My study showed that a significant minority of men who were cured of cancer and had been treated one to five years before interview were experiencing anxiety or depression, or both.19 Yet no man had sought help, which suggests that it was crucial for men to be controlled and silent about their emotional life. Men in this study were given an opportunity to talk in a place of their own choosing that was safe and non-threatening. This enabled them to reveal aspects of themselves that many men admitted they had never voiced before. A few men recounted how they recoiled in overt fear and sadness, sometimes cuddling soft toys, usually in secret. But the concept of “self control” was clearly demonstrated and a stereotypical masculine identity constantly re-enacted in the face of illness when men described how they wept (“blubbered”) in private far away from their families, and often in their cars where they felt “enclosed and safe.”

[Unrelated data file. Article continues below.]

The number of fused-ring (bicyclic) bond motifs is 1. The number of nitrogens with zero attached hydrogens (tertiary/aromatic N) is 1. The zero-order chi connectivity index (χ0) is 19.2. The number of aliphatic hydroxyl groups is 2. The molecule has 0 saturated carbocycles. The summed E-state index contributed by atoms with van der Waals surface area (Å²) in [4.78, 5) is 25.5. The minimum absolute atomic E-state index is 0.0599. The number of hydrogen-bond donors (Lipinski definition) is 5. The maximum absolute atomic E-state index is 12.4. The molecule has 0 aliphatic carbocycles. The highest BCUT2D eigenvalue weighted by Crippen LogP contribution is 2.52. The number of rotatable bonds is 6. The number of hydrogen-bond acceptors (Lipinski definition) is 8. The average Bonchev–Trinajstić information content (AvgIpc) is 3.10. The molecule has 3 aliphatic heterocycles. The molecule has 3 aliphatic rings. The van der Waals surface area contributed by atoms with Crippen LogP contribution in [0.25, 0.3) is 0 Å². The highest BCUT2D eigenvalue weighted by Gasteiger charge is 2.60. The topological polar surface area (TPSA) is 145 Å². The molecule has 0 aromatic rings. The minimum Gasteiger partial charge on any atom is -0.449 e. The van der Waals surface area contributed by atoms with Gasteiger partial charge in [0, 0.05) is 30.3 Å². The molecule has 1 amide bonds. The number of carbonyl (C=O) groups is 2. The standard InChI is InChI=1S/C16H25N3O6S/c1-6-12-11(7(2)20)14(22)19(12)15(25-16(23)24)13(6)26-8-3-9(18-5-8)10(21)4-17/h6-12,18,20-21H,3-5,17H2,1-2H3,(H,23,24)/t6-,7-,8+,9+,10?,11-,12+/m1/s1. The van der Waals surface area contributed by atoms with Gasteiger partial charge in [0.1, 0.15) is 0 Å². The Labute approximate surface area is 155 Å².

When I asked men if their sense of masculinity had been affected as a result of their experience, they were unanimous in their denial. Yet when the subject of work was raised, employment issues were described as an overriding concern throughout the ordeal. I carried out the interview at a time of high unemployment, but men's narratives support the theory that traditional concepts of masculinity are defined and reinforced within the public realm of work. 5 20 This was only achieved, however, through anxious personal negotiation, illustrated in an elaborate plan laid down by one patient who took his work with him to hospital. No work colleague was informed of his health status. He conducted business on the hospital telephone, his calls to and from his colleagues never revealing that he was a patient. This made it impossible for him to share either the distress he experienced at the time of diagnosis and treatment or his subsequent relief at being “cured.” An active coping style may be appropriate, but in this man's case it blocked his grieving process. His pride prevented him from asking for help, but it was not offered to him —perhaps because of his façade of control and stoicism, and the doctors'expectation that men behave like this, even in the face of overwhelming threat. This is the cost of the heavy burden of maintaining what we have been led to believe is “the making of a man” —which women do not have to live up to as they are handed other attributes, such as “emotionality” and “expressiveness,” that are every bit as mythologising but perhaps not as constricting in times of illness. 2 5